Reporters Without Borders (RSF) is calling on Pakistan to immediately withdraw a “draconian” new set of regulations that it said will give authorities “the right to control and censor any type of message" posted on social-media platforms.
Analysis of the rules published last month “reveals alarming legal pitfalls,” including “extremely vague definitions, the provision of absolute powers to the government, and a lack of legal recourse for those targeted,” the Paris-based media freedom watchdog said in a statement on November 2.
According to RSF, the Internet is regarded as the "only remaining space for free speech and independent journalism" in Pakistan, which ranked 145th out of 180 countries in the watchdog's World Press Freedom Index.
The regulations proposed by the government and published on October 14 refer to the guarantees for freedom of expression in Pakistan’s constitution, but they also affirm the need to ban any “violation” of this freedom regarding matters such as the “glory of Islam,” the “security of Pakistan,” and “integrity or defense” of the country.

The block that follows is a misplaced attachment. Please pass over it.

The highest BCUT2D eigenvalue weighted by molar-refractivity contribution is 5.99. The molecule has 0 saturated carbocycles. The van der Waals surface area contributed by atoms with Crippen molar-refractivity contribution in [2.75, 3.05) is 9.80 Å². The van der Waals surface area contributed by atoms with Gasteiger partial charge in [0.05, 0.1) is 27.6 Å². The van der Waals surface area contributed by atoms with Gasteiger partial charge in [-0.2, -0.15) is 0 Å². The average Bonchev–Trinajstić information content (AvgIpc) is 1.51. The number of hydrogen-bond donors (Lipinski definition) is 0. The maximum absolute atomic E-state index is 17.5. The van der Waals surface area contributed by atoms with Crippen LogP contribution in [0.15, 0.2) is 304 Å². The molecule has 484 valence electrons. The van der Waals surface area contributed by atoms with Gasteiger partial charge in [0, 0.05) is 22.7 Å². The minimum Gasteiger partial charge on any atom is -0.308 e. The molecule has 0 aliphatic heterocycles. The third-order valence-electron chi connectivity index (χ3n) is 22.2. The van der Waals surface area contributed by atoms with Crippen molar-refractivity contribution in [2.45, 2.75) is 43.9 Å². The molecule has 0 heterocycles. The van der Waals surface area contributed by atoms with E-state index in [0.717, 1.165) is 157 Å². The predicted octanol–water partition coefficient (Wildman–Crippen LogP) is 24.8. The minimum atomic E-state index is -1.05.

Such “vague concepts” provide the government-controlled media regulator, the Pakistan Telecommunication Authority (PTA), with “a blank check to censor any content that is not to the authorities’ liking,” according to RSF.
The new set of rules gives the PTA the power to unilaterally decide to block a social-media platform such as Facebook and Twitter and fine it up to 500 million rupees ($2.9 million).
It also gives the federal and provincial governments as well as Pakistan’s intelligence agencies the right to ask the PTA to have content removed or accounts blocked.
Daniel Bastard, the head of RSF’s Asia-Pacific desk, urged Prime Minister Imran Khan’s government to amend the new regulations without delay “so as to incorporate strong safeguards for the freedom to provide news and information.”